Wall Street Beat: Novell hits rough waters

Novell may just not be picking the right battles to fight in the software arena, and is getting outflanked by competitors

Open-source software offers one of the more exciting opportunities for users, IT investors and entrepreneurs, but Novell can't seem to capitalize on these trends.

Novell shareholders this week jumped ship after the company announced a disappointing outlook for its third quarter, ending in July. Red Hat, meanwhile, enjoyed a surge in interest in its own stock.

Novell has launched some interesting products and projects. But it may just not be picking the right battles to fight in the software arena, and is getting outflanked by competitors.

Various problems for Novell, whose revenue and share price has been languishing this year, became clear after Wednesday's announcement outlining its second quarter results and its third quarter outlook. For the second quarter, the company reported earnings per share of US$.03, and revenue of $278 million. This was in line with earlier guidance and with what Wall Street analysts expected. But its forecast disappointed: it expects revenue of $239 million to $247 million and EPS of $0.03. Analysts polled by Thomson Financial were expecting earnings of $0.04 and revenue of $283 million.

Market reaction was swift Thursday. Novell (ticker symbol: NOVL) plunged $1.13 to close at $6.60. Red Hat Inc. (RHAT), on the other hand, rose by $2.65 to $28.87. To add salt to the wounds, investment research firm Credit Suisse downgraded its opinion on Novell Thursday, from "outperform" to "neutral."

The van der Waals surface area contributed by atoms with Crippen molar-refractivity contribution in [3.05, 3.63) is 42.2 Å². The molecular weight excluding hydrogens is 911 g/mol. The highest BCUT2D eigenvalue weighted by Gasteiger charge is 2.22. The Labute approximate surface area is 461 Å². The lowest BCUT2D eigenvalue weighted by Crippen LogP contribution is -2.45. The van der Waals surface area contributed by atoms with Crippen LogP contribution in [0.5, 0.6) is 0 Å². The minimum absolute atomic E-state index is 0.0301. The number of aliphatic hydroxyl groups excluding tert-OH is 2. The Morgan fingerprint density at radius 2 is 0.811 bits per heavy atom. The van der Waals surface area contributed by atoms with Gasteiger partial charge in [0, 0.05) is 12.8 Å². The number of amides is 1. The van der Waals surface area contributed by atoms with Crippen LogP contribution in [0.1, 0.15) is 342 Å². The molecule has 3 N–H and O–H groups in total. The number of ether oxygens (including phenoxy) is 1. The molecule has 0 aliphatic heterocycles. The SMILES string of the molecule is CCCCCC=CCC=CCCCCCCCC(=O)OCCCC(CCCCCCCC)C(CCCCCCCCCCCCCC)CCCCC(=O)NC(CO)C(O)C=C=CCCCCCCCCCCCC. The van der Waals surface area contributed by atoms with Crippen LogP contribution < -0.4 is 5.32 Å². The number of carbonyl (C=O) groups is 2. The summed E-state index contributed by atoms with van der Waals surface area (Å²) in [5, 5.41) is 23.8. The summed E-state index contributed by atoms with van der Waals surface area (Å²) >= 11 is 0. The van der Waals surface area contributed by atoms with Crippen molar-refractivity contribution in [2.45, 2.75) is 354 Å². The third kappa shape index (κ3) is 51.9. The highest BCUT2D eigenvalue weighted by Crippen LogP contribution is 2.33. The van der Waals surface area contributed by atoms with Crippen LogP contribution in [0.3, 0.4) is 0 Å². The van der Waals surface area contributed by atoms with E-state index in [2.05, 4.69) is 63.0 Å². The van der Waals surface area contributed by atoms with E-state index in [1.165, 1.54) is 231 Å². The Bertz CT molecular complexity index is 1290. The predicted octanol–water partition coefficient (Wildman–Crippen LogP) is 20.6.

Novell's critics had been saying the company was spreading itself too thin, and the company did announce last week that it was selling its majority stake in Celerant Consulting for US$77 million to focus on its core Linux and open source software. But this did not cheer investors, who pushed company shares down by $0.11 to $7.75 on the day of the announcement.

The core problem is that while sales of older products have continued to slump, its Linux and open-source products have not gained traction in the market. Sales of traditional NetWare and its Linux successor, Open Enterprise Server (OES), declined by 16 percent in the second quarter compared to the year before. Though Novell is pushing its Suse version of Linux hard, stand-alone Linux sales for the company are only $10 million, or 4 percent of its total sales.

On its part, Red Hat at the end of March announced a 37 percent jump in revenue for its fourth quarter compared to the same quarter last year, generating $78.7 million in Linux sales. Investors so far are buying into Red Hat's strategy to offer tools and move up the software stack. It is offering software-testing tools and plans to sell Java application server vendor JBoss software with its planned acquisition of the company.

Analysts and investors, meanwhile seem to be taking a wait-and-see approach to Novell's plan, announced last month, to challenge Microsoft Corp.'s dominance on the corporate desktop with the Novell Open Workgroup Suite.

There is, finally, a whole ecosystem of interesting startup and niche players in the open source software arena, many of which -- like Pentaho Corp. and Sugar CRM Inc. -- operate innovative business models that call for charging customers only for high-end versions of their products, or offer users pay-as-you-go options.

If Novell's products don't start showing market-share gains soon, doubts about the company's future can only grow.

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